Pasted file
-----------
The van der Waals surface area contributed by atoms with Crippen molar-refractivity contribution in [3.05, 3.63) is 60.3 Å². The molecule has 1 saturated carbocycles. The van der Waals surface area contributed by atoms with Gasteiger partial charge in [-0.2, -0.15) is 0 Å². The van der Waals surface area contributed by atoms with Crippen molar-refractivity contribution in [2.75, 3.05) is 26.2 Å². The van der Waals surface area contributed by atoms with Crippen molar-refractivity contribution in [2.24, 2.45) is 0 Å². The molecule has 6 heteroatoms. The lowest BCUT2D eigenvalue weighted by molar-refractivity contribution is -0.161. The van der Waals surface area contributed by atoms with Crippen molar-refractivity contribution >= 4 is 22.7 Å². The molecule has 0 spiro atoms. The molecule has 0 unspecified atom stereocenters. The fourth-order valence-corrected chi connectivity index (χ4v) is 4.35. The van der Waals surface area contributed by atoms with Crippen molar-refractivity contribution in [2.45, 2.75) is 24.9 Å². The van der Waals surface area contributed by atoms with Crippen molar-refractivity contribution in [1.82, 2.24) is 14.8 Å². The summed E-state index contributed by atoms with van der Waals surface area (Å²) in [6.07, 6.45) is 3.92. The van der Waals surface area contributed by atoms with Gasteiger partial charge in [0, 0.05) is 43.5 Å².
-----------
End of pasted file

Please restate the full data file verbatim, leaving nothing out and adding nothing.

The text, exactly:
The van der Waals surface area contributed by atoms with Crippen molar-refractivity contribution in [3.05, 3.63) is 60.3 Å². The molecule has 1 saturated carbocycles. The van der Waals surface area contributed by atoms with Gasteiger partial charge in [-0.2, -0.15) is 0 Å². The van der Waals surface area contributed by atoms with Crippen molar-refractivity contribution in [2.75, 3.05) is 26.2 Å². The van der Waals surface area contributed by atoms with Crippen molar-refractivity contribution in [2.24, 2.45) is 0 Å². The molecule has 6 heteroatoms. The lowest BCUT2D eigenvalue weighted by molar-refractivity contribution is -0.161. The van der Waals surface area contributed by atoms with Crippen molar-refractivity contribution >= 4 is 22.7 Å². The molecule has 0 spiro atoms. The molecule has 0 unspecified atom stereocenters. The fourth-order valence-corrected chi connectivity index (χ4v) is 4.35. The van der Waals surface area contributed by atoms with Crippen molar-refractivity contribution in [2.45, 2.75) is 24.9 Å². The van der Waals surface area contributed by atoms with Crippen molar-refractivity contribution in [1.82, 2.24) is 14.8 Å². The summed E-state index contributed by atoms with van der Waals surface area (Å²) in [6.07, 6.45) is 3.92. The van der Waals surface area contributed by atoms with Gasteiger partial charge in [0, 0.05) is 43.5 Å².